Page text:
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Click here to watch the TURC's TW-Ute-gate


Transcript from yesterday's hearing is here.

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The first witness is Ray McMillan

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Mr McMillan has given brief evidence about the conduct of certain BCOM meetings, Mr Scruby concluded his examination at 10.06AM.

The next witness is Michael John Connolly - he's been sworn, he's adopted his witness statement without amendment and it has been tendered and received into evidence.

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Mr Scruby and Mr Connolly are having a lovely chat about the relative merits of various utes.  Mr Connolly spoke about camping out in the bush a bit - sometimes on the beach.  Perhaps for the first time in this Royal Commission, Mr Scruby asked this question, "Did you tow a caravan?"

After Mr Scruby's intensive probing - we learned from Mr Connolly that all the gear in the Pilbara got there via some form of transport.

At 10.17 Mr Connolly was excused.

After some legal argument, the F350 luving Mr James McGiveron was called to the witness box at 10.22.

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Mr McGiveron swore his oath on the bible.

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Mr McGiveron agrees with Mr Scruby that he directed Mr Aslan to type up a redundancy policy, including its contents.

Mr Scruby asked Mr McGiveron if he had only come up with a particular document in the past 12 months in order to answer criticisms of the redundancy/car purchases.   Mr McGiveron answered, "For the past 12 months I've been in bits mate".   Mr Scruby did not follow up on the intriguing statement.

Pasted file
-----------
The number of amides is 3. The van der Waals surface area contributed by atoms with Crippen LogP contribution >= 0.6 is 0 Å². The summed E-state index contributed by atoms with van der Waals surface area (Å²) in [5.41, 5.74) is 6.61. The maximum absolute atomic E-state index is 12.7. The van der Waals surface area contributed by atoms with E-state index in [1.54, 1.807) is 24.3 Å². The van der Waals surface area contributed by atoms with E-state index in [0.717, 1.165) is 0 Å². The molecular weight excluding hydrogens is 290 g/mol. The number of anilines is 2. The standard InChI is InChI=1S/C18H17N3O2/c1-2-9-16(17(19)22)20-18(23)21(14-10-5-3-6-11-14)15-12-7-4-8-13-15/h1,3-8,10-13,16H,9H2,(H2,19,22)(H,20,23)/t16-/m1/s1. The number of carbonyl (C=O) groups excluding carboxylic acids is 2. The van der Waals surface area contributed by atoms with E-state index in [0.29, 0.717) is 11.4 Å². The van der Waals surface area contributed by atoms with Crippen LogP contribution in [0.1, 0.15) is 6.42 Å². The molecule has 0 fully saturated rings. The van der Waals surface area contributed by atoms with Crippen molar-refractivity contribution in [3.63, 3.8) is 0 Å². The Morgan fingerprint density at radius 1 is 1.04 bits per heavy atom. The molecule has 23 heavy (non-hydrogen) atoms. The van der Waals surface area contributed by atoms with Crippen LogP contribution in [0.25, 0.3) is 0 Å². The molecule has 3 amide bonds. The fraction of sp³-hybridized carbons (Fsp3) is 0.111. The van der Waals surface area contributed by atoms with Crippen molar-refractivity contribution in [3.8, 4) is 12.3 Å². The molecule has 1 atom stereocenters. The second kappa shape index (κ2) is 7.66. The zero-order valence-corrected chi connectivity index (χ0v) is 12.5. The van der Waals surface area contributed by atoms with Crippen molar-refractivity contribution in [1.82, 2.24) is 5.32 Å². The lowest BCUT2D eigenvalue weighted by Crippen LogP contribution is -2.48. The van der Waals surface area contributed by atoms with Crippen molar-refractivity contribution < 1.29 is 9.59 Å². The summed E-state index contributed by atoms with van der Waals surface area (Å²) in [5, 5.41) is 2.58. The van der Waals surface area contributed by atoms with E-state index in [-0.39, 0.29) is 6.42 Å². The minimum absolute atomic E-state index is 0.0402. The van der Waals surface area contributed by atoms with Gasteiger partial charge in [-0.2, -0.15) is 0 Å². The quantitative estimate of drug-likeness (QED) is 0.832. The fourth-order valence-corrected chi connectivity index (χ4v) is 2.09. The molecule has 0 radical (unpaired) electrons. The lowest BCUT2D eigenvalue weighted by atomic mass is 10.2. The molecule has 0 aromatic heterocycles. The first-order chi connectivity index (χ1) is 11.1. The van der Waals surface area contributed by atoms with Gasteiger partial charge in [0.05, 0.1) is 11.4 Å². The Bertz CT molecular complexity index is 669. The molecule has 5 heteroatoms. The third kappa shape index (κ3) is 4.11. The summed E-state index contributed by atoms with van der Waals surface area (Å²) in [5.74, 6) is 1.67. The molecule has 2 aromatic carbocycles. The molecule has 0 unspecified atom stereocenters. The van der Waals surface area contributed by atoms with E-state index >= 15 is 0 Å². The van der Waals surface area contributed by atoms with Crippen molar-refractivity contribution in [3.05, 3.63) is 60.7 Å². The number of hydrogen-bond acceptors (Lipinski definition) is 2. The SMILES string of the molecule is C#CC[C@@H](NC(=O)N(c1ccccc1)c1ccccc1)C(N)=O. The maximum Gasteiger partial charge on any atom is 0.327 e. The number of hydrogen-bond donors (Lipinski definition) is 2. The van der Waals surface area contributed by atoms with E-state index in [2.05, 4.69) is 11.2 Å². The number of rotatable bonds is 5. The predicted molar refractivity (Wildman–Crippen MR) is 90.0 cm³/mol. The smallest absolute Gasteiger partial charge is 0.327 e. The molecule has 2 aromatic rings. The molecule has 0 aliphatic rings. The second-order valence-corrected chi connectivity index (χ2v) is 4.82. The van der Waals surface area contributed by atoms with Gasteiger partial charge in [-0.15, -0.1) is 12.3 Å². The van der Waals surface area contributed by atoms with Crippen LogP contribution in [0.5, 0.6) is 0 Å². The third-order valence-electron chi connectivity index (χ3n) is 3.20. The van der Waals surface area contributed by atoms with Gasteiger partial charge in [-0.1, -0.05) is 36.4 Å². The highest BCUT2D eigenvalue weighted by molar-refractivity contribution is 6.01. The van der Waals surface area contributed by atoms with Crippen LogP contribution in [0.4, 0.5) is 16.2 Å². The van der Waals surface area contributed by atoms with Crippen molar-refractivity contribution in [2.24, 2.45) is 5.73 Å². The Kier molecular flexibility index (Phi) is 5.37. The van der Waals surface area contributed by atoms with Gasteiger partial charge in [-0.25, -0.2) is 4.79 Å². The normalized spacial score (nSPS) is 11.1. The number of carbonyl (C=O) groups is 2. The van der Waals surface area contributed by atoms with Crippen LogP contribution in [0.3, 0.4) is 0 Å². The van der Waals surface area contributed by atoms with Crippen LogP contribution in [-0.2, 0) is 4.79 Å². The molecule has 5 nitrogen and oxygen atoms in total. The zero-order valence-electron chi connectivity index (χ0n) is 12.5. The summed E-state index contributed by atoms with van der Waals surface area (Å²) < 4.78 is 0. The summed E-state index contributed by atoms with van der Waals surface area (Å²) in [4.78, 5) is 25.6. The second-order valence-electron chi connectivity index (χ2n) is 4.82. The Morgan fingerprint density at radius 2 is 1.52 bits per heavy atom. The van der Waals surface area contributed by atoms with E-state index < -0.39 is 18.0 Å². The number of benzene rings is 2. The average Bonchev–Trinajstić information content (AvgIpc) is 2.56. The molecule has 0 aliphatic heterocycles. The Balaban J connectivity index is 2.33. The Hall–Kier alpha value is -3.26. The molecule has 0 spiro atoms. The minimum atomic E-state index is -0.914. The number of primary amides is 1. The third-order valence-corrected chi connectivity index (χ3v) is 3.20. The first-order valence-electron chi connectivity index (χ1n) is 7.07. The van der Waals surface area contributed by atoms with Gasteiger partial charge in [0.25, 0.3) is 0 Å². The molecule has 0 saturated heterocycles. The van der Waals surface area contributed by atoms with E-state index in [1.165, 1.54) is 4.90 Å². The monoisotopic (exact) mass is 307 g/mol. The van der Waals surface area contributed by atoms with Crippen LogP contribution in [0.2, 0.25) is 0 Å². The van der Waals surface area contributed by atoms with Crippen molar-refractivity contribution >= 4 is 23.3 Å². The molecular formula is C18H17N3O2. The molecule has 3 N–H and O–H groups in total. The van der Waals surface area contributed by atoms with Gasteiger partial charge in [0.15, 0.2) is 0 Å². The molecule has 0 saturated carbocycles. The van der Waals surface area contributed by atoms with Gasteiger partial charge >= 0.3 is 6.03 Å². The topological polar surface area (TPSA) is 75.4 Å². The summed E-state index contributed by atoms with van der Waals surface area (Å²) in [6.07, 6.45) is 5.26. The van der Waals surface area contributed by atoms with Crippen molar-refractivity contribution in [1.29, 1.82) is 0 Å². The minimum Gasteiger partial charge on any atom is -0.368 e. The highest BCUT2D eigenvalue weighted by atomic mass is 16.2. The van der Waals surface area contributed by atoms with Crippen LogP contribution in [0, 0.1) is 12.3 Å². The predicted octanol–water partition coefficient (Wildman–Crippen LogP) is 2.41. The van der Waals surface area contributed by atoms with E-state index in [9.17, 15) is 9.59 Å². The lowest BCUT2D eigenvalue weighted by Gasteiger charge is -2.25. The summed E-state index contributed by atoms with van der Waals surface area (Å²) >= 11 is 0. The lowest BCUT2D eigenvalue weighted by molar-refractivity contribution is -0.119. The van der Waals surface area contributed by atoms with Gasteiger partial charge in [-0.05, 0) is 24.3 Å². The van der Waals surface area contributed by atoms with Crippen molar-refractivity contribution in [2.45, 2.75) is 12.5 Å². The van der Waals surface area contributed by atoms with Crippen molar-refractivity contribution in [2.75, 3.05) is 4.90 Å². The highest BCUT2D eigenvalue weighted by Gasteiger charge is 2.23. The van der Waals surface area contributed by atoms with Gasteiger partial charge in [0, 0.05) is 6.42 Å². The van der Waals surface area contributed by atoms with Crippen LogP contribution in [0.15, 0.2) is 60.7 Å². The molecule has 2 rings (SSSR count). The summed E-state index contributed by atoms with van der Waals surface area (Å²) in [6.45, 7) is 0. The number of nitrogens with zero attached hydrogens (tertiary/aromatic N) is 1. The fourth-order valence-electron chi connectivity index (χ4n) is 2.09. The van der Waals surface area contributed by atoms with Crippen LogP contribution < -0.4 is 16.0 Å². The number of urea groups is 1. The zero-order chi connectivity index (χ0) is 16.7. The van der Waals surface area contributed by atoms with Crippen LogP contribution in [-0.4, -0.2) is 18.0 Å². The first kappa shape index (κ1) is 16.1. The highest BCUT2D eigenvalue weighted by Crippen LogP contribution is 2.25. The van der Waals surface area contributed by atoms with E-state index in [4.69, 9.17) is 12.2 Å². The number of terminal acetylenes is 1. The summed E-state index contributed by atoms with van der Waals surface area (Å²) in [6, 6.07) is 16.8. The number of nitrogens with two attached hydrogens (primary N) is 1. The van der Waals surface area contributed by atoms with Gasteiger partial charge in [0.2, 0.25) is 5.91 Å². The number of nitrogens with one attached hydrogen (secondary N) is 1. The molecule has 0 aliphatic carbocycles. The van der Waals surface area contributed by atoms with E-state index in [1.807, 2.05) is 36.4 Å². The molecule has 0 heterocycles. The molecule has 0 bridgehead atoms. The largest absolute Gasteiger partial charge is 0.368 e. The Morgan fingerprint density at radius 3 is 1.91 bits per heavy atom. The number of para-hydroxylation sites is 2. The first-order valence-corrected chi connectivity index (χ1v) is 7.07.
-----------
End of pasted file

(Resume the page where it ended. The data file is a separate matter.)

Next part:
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Mr McGiveron was the boss of the TWU WA Branch.   He now says he had nothing to do with putting the redundancy provisions that he would benefit from together.   It must simply be a  coincidence that the unusually generous redundancy provisions that included allowances like a $9,000 meal allowance and a substantial car allowance (which was interesting given the fully maintained union vehicle, upgraded to the notorious Ford F350).   Mr McGiveron agrees that he participated in passing the resolution that approved the redundancy.   He had no idea that any resolution he passed or monies he approved would result in him obtaining a Ford F350.

He agrees that he sold the Ford F350 - he's been shown a copy of a letter he wrote to the branch after the sale. 

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In the letter Mr McGiveron states that he "wishes" to return the proceeds of the sale to the branch.   This is no doubt in the "post getting sprung" phase.  He said in the letter that "the cost was playing on his mind".   He stated that he was "humbled" that the union thought so highly of him as to gift him a vehicle, but on later consideration he thought it was a bit costly, so he sold it, and gave the money back.   Nothing at all to do with getting sprung pulling a swifty.